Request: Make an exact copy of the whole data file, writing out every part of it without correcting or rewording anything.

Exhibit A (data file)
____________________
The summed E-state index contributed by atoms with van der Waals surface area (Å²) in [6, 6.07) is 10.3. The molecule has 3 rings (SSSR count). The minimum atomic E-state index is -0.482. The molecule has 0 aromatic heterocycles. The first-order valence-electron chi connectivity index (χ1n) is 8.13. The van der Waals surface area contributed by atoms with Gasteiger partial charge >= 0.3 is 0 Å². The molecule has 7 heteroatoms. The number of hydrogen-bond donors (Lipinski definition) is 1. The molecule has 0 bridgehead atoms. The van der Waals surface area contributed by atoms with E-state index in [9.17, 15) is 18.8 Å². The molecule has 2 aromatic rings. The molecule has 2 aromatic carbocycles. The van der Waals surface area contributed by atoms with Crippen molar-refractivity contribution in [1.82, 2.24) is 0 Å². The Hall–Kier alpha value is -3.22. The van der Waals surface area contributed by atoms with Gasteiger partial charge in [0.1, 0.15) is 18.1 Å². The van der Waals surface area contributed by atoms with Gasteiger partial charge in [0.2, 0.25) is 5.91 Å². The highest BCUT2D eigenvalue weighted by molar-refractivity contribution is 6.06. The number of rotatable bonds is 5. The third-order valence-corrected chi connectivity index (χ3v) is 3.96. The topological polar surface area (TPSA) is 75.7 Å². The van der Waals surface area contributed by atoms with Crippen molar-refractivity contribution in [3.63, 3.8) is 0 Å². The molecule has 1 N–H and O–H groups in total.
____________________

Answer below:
The summed E-state index contributed by atoms with van der Waals surface area (Å²) in [6, 6.07) is 10.3. The molecule has 3 rings (SSSR count). The minimum atomic E-state index is -0.482. The molecule has 0 aromatic heterocycles. The first-order valence-electron chi connectivity index (χ1n) is 8.13. The van der Waals surface area contributed by atoms with Gasteiger partial charge >= 0.3 is 0 Å². The molecule has 7 heteroatoms. The number of hydrogen-bond donors (Lipinski definition) is 1. The molecule has 0 bridgehead atoms. The van der Waals surface area contributed by atoms with E-state index in [9.17, 15) is 18.8 Å². The molecule has 2 aromatic rings. The molecule has 2 aromatic carbocycles. The van der Waals surface area contributed by atoms with Crippen molar-refractivity contribution in [1.82, 2.24) is 0 Å². The Hall–Kier alpha value is -3.22. The van der Waals surface area contributed by atoms with Gasteiger partial charge in [0.1, 0.15) is 18.1 Å². The van der Waals surface area contributed by atoms with Gasteiger partial charge in [0.2, 0.25) is 5.91 Å². The highest BCUT2D eigenvalue weighted by molar-refractivity contribution is 6.06. The number of rotatable bonds is 5. The third-order valence-corrected chi connectivity index (χ3v) is 3.96. The topological polar surface area (TPSA) is 75.7 Å². The van der Waals surface area contributed by atoms with Crippen molar-refractivity contribution in [3.63, 3.8) is 0 Å². The molecule has 1 N–H and O–H groups in total.